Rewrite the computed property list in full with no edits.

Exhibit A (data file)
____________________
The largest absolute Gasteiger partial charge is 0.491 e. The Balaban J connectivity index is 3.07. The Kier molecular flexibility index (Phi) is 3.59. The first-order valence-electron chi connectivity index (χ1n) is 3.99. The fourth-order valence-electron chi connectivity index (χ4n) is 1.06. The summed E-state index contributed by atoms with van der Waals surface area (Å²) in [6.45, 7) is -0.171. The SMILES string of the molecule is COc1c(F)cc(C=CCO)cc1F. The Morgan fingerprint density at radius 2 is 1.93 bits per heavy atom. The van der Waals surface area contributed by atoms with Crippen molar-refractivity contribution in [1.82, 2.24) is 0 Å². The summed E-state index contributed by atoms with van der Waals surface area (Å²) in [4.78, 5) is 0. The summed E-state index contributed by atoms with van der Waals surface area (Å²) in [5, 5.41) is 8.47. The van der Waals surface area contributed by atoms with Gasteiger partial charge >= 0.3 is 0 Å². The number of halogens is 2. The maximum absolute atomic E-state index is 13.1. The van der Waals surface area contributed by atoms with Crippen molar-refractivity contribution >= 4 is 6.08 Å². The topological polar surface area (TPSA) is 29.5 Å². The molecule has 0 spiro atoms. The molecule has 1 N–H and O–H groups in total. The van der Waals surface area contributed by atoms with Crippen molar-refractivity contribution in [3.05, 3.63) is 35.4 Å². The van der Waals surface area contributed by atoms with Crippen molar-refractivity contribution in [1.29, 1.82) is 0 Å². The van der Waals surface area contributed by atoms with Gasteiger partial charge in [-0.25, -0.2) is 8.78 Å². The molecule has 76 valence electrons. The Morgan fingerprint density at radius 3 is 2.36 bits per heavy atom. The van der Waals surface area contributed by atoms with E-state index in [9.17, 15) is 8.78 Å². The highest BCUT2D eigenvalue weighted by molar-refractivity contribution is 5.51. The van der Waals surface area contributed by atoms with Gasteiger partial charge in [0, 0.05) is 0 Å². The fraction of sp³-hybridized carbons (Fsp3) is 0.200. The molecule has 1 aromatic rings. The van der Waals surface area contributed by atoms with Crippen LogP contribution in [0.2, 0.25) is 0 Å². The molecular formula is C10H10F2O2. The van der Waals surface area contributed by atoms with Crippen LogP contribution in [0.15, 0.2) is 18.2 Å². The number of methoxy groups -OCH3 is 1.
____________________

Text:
The largest absolute Gasteiger partial charge is 0.491 e. The Balaban J connectivity index is 3.07. The Kier molecular flexibility index (Phi) is 3.59. The first-order valence-electron chi connectivity index (χ1n) is 3.99. The fourth-order valence-electron chi connectivity index (χ4n) is 1.06. The summed E-state index contributed by atoms with van der Waals surface area (Å²) in [6.45, 7) is -0.171. The SMILES string of the molecule is COc1c(F)cc(C=CCO)cc1F. The Morgan fingerprint density at radius 2 is 1.93 bits per heavy atom. The van der Waals surface area contributed by atoms with Crippen molar-refractivity contribution in [1.82, 2.24) is 0 Å². The summed E-state index contributed by atoms with van der Waals surface area (Å²) in [4.78, 5) is 0. The summed E-state index contributed by atoms with van der Waals surface area (Å²) in [5, 5.41) is 8.47. The van der Waals surface area contributed by atoms with Gasteiger partial charge >= 0.3 is 0 Å². The number of halogens is 2. The maximum absolute atomic E-state index is 13.1. The van der Waals surface area contributed by atoms with Crippen molar-refractivity contribution >= 4 is 6.08 Å². The topological polar surface area (TPSA) is 29.5 Å². The molecule has 0 spiro atoms. The molecule has 1 N–H and O–H groups in total. The van der Waals surface area contributed by atoms with Crippen molar-refractivity contribution in [3.05, 3.63) is 35.4 Å². The van der Waals surface area contributed by atoms with Crippen molar-refractivity contribution in [1.29, 1.82) is 0 Å². The van der Waals surface area contributed by atoms with Gasteiger partial charge in [-0.25, -0.2) is 8.78 Å². The molecule has 76 valence electrons. The Morgan fingerprint density at radius 3 is 2.36 bits per heavy atom. The van der Waals surface area contributed by atoms with E-state index in [9.17, 15) is 8.78 Å². The highest BCUT2D eigenvalue weighted by molar-refractivity contribution is 5.51. The van der Waals surface area contributed by atoms with Gasteiger partial charge in [0, 0.05) is 0 Å². The fraction of sp³-hybridized carbons (Fsp3) is 0.200. The molecule has 1 aromatic rings. The van der Waals surface area contributed by atoms with Crippen LogP contribution in [0.2, 0.25) is 0 Å². The molecular formula is C10H10F2O2. The van der Waals surface area contributed by atoms with Crippen LogP contribution in [0.15, 0.2) is 18.2 Å². The number of methoxy groups -OCH3 is 1.